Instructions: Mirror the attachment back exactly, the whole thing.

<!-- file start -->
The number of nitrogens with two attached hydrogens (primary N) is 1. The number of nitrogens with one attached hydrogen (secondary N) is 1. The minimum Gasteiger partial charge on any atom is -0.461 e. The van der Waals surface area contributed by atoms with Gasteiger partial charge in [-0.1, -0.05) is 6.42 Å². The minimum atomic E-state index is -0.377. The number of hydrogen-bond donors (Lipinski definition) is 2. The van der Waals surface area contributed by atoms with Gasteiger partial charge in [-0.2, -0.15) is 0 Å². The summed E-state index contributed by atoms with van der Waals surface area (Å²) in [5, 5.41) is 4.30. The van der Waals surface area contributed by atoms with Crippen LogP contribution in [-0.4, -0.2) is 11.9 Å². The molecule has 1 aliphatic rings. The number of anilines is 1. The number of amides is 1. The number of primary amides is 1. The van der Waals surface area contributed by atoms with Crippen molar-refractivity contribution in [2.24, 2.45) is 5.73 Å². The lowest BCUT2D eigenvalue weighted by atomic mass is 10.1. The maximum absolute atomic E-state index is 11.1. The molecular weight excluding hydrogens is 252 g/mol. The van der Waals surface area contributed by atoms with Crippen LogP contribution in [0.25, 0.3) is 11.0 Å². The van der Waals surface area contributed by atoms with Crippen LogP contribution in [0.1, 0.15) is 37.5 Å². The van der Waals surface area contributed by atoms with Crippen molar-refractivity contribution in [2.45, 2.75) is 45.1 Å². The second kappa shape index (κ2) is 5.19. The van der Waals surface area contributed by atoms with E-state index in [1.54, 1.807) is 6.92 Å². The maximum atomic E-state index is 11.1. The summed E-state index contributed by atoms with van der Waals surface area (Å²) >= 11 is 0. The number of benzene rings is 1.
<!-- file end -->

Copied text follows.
The number of nitrogens with two attached hydrogens (primary N) is 1. The number of nitrogens with one attached hydrogen (secondary N) is 1. The minimum Gasteiger partial charge on any atom is -0.461 e. The van der Waals surface area contributed by atoms with Gasteiger partial charge in [-0.1, -0.05) is 6.42 Å². The minimum atomic E-state index is -0.377. The number of hydrogen-bond donors (Lipinski definition) is 2. The van der Waals surface area contributed by atoms with Gasteiger partial charge in [-0.2, -0.15) is 0 Å². The summed E-state index contributed by atoms with van der Waals surface area (Å²) in [5, 5.41) is 4.30. The van der Waals surface area contributed by atoms with Crippen LogP contribution in [-0.4, -0.2) is 11.9 Å². The molecule has 1 aliphatic rings. The number of anilines is 1. The number of amides is 1. The number of primary amides is 1. The van der Waals surface area contributed by atoms with Crippen molar-refractivity contribution in [2.24, 2.45) is 5.73 Å². The lowest BCUT2D eigenvalue weighted by atomic mass is 10.1. The maximum absolute atomic E-state index is 11.1. The molecular weight excluding hydrogens is 252 g/mol. The van der Waals surface area contributed by atoms with Crippen LogP contribution in [0.25, 0.3) is 11.0 Å². The van der Waals surface area contributed by atoms with Crippen LogP contribution in [0.1, 0.15) is 37.5 Å². The van der Waals surface area contributed by atoms with Crippen molar-refractivity contribution in [2.45, 2.75) is 45.1 Å². The second kappa shape index (κ2) is 5.19. The van der Waals surface area contributed by atoms with E-state index in [1.54, 1.807) is 6.92 Å². The maximum atomic E-state index is 11.1. The summed E-state index contributed by atoms with van der Waals surface area (Å²) >= 11 is 0. The number of benzene rings is 1.